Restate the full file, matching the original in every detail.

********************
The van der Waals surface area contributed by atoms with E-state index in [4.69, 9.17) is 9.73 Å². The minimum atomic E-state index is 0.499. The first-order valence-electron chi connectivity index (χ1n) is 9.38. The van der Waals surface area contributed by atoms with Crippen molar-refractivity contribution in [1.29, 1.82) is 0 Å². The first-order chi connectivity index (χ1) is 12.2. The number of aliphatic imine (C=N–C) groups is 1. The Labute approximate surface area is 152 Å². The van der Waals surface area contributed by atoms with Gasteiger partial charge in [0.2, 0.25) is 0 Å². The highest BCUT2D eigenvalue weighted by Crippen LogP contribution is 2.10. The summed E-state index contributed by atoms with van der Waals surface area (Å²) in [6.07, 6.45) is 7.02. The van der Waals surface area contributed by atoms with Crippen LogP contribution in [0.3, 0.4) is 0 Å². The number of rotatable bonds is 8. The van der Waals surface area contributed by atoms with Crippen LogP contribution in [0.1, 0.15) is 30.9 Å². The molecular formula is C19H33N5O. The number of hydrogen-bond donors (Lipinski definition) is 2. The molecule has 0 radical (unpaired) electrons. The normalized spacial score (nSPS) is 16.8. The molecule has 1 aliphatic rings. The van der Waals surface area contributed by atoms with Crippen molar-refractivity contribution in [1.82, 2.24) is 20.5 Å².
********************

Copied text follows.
The van der Waals surface area contributed by atoms with E-state index in [4.69, 9.17) is 9.73 Å². The minimum atomic E-state index is 0.499. The first-order valence-electron chi connectivity index (χ1n) is 9.38. The van der Waals surface area contributed by atoms with Crippen molar-refractivity contribution in [1.29, 1.82) is 0 Å². The first-order chi connectivity index (χ1) is 12.2. The number of aliphatic imine (C=N–C) groups is 1. The Labute approximate surface area is 152 Å². The van der Waals surface area contributed by atoms with Gasteiger partial charge in [0.2, 0.25) is 0 Å². The highest BCUT2D eigenvalue weighted by Crippen LogP contribution is 2.10. The summed E-state index contributed by atoms with van der Waals surface area (Å²) in [6.07, 6.45) is 7.02. The van der Waals surface area contributed by atoms with Crippen LogP contribution in [0.3, 0.4) is 0 Å². The number of rotatable bonds is 8. The van der Waals surface area contributed by atoms with Crippen LogP contribution in [0.1, 0.15) is 30.9 Å². The molecular formula is C19H33N5O. The number of hydrogen-bond donors (Lipinski definition) is 2. The molecule has 0 radical (unpaired) electrons. The normalized spacial score (nSPS) is 16.8. The molecule has 1 aliphatic rings. The van der Waals surface area contributed by atoms with Crippen molar-refractivity contribution in [1.82, 2.24) is 20.5 Å².